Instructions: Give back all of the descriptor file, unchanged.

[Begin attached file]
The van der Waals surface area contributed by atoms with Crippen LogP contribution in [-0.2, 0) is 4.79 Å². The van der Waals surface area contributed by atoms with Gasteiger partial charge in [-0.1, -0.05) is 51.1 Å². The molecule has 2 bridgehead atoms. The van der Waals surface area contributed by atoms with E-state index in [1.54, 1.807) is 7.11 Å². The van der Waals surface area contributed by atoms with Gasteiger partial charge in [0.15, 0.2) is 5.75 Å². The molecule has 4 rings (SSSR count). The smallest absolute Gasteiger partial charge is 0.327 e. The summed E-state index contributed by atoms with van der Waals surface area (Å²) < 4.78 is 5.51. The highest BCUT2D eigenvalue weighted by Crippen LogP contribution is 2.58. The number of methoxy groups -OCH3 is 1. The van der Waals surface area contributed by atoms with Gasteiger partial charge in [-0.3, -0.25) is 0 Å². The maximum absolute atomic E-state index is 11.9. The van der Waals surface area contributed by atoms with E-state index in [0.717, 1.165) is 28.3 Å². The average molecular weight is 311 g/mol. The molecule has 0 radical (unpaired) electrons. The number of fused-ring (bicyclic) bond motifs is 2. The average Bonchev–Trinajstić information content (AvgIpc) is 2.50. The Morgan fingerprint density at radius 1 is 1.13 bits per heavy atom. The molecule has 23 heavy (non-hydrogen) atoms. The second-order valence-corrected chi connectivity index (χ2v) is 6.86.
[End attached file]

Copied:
The van der Waals surface area contributed by atoms with Crippen LogP contribution in [-0.2, 0) is 4.79 Å². The van der Waals surface area contributed by atoms with Gasteiger partial charge in [-0.1, -0.05) is 51.1 Å². The molecule has 2 bridgehead atoms. The van der Waals surface area contributed by atoms with E-state index in [1.54, 1.807) is 7.11 Å². The van der Waals surface area contributed by atoms with Gasteiger partial charge in [0.15, 0.2) is 5.75 Å². The molecule has 4 rings (SSSR count). The smallest absolute Gasteiger partial charge is 0.327 e. The summed E-state index contributed by atoms with van der Waals surface area (Å²) < 4.78 is 5.51. The highest BCUT2D eigenvalue weighted by Crippen LogP contribution is 2.58. The number of methoxy groups -OCH3 is 1. The van der Waals surface area contributed by atoms with Gasteiger partial charge in [-0.3, -0.25) is 0 Å². The maximum absolute atomic E-state index is 11.9. The van der Waals surface area contributed by atoms with E-state index in [0.717, 1.165) is 28.3 Å². The average molecular weight is 311 g/mol. The molecule has 0 radical (unpaired) electrons. The number of fused-ring (bicyclic) bond motifs is 2. The average Bonchev–Trinajstić information content (AvgIpc) is 2.50. The Morgan fingerprint density at radius 1 is 1.13 bits per heavy atom. The molecule has 23 heavy (non-hydrogen) atoms. The second-order valence-corrected chi connectivity index (χ2v) is 6.86.